Dietary Goals of the Adrenal Fatigue Diet
|1) Your first meal should be before 10:00 a.m.|
|2) Meals should be small and frequent: breakfast between 6:00-8:00 a.m., a snack at 10:00 a.m., lunch at noon, a snack at 3:00 p.m., and one more snack at bedtime.|
|3) Vegetables should make up 30-40% of your diet and half of them should be raw; 20-30% of your diet should come from animal sources; and another 20-30% from fats, like nuts and seeds; 10-20% of your diet should be whole grains; beans and legumes can make up another 10-20%, and 10-15% from whole fruits.|
|Practices to Avoid|
|Grapefruits, bananas, oranges and some dried fruits such as raisins, dates and dried figs||These fruits are high in potassium which exacerbate the sodium-potassium imbalance in adrenal fatigue and make the condition worse|
|Fruit juices, whole fruits and dried fruits in the mornings||Fruits contain a large amount of fructose, which can cause a spike and then crash in blood sugar levels, fatiguing the body in the morning. Many fruits also contain high levels of potassium which can imbalance the sodium-potassium ratio.|
|Refined carbohydrates such as white rice, pasta and baked goods such as bread or pastries||The high concentration of refined carbohydrates and sugars in these foods spike blood sugar levels and then causes a severe drop, leading to reactive hypoglycemia symptoms.|
|Sweeteners such as sugar, honey and syrups||Consuming too much sugar elicits a metabolic reaction that causes a crash in blood sugar levels. The concentration of sugar in most natural sweeteners is sufficient to cause this crash.|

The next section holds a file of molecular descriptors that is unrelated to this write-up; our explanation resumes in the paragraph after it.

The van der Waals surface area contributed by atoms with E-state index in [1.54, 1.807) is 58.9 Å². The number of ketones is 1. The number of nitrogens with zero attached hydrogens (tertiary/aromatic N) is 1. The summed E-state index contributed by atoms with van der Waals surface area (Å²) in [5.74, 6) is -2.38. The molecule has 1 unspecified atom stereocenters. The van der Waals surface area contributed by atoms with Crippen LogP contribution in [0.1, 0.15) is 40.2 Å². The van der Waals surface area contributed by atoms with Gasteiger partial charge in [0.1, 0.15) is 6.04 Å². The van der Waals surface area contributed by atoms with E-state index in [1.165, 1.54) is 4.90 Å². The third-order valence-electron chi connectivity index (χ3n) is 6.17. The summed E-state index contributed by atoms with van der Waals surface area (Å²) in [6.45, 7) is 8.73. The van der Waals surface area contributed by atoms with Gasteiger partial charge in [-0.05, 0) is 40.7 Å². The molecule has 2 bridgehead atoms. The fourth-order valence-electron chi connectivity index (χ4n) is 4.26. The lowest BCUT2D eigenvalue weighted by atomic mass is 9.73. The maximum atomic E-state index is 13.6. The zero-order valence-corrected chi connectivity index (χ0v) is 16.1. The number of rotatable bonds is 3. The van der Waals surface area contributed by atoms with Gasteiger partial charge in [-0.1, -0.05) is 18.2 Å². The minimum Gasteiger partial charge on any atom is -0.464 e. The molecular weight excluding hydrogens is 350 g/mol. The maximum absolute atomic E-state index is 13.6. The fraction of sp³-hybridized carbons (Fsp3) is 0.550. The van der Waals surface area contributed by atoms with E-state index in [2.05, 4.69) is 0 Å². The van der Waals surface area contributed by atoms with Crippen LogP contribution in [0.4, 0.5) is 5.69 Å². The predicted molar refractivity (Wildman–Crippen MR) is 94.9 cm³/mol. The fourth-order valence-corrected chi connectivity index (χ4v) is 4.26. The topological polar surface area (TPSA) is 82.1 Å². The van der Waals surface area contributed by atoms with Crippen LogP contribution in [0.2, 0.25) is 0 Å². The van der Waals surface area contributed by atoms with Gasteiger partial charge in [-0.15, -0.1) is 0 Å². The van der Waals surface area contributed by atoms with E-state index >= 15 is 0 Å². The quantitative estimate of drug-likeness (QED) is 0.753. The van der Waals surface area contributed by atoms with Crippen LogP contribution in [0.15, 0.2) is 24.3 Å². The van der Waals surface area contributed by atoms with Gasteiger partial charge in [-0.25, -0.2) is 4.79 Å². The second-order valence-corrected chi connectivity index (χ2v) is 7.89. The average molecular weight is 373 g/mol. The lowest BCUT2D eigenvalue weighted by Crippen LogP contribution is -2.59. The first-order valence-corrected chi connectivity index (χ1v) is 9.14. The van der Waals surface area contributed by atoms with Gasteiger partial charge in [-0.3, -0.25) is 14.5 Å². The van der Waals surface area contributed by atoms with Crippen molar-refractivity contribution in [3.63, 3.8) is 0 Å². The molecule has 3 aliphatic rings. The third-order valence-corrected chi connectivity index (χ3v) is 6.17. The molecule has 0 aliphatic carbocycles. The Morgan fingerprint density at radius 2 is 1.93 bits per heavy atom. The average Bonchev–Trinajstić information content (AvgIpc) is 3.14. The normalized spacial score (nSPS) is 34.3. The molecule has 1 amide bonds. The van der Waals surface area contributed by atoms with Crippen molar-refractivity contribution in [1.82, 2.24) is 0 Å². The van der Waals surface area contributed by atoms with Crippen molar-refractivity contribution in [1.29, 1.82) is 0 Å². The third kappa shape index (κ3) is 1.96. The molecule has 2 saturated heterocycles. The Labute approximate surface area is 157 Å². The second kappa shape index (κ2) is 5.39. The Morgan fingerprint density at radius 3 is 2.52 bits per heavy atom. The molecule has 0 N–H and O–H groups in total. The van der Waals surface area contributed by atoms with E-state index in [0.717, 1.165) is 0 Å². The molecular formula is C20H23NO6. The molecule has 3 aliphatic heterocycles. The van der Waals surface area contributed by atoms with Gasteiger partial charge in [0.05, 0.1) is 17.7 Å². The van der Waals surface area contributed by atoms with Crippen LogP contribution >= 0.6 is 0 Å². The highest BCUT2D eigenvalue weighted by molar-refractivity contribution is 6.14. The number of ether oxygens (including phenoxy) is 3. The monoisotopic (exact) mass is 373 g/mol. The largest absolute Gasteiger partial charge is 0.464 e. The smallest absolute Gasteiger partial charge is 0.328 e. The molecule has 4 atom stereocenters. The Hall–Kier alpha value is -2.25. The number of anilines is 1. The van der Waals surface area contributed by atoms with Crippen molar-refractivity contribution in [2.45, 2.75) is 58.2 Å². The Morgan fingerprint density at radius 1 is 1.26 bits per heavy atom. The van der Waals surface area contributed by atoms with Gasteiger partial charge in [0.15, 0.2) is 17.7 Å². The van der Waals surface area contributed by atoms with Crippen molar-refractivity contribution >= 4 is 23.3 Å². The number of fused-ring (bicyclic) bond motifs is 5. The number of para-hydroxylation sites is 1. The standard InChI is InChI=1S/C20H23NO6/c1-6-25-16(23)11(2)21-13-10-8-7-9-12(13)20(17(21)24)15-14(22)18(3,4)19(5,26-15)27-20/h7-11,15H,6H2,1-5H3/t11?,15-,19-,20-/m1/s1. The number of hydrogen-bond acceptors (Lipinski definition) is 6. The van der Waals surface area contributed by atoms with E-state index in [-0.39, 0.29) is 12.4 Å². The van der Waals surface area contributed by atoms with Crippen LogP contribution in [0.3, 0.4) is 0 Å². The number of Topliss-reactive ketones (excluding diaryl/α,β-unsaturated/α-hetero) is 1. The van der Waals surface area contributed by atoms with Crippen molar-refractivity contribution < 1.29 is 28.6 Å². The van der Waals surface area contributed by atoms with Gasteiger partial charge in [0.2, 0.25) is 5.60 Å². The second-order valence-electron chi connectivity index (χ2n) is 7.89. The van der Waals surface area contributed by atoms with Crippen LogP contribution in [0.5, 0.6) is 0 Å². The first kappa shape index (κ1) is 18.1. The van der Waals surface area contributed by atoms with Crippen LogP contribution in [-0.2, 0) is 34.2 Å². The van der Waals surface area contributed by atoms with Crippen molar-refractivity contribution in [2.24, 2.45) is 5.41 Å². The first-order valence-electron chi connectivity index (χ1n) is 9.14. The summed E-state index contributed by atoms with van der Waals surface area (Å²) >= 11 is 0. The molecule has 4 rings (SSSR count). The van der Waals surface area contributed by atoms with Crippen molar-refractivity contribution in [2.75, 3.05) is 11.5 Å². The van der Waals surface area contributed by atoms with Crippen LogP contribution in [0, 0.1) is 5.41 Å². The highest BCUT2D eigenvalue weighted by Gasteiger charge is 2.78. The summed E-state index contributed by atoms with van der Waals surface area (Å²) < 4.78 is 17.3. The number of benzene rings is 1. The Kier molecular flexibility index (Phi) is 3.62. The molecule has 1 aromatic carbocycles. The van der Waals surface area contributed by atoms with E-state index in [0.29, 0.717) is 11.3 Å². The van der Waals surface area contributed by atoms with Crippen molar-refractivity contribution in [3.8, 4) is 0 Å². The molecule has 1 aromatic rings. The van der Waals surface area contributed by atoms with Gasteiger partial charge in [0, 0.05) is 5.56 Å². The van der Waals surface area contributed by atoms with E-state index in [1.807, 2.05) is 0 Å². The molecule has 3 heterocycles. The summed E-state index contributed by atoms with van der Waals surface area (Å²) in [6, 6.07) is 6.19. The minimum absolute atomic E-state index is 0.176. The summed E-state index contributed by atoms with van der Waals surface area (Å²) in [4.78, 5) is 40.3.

|Soft drinks, candies, hot chocolate, coffee, and caffeinated teas||On top of having a large amount of sugar that can cause reactive hypoglycemia, these foods contain caffeine and other stimulants that can push your body to work harder than it can sustain, leading to an adrenal crash.|
|Alcohol, foods you have an addiction to, or foods you are allergic or sensitive to||Foods you have a particularly strong aversion or addiction to, or toxins such as alcohol, elicit stressful reactions from your body.|
|Rushing through your meals||A hectic or rushed meal means more work and stress for both your digestive system and your body as a whole.|
|Deep fried foods, foods browned by frying, hydrogenated oils||Trans fats and oils, transformed by heating, are unhealthy and stressful for the body.|
|Most Beneficial Practices|
|Have your first meal before 10:00 a.m.||Your glycogen reserves are low after a night sleep without eating. Eating early to replenish the supply keeps the body stable and healthy.|
|Multiple small snacks and meals throughout the day||Consistently providing the body with energy, over time, helps keep blood sugar stable and prevents spikes and crashes.|
|Soaked raw nuts for a bedtime snack||A light bedtime snack will help keep your body at a healthy level of nourishment while sleeping, and will help you sleep more soundly|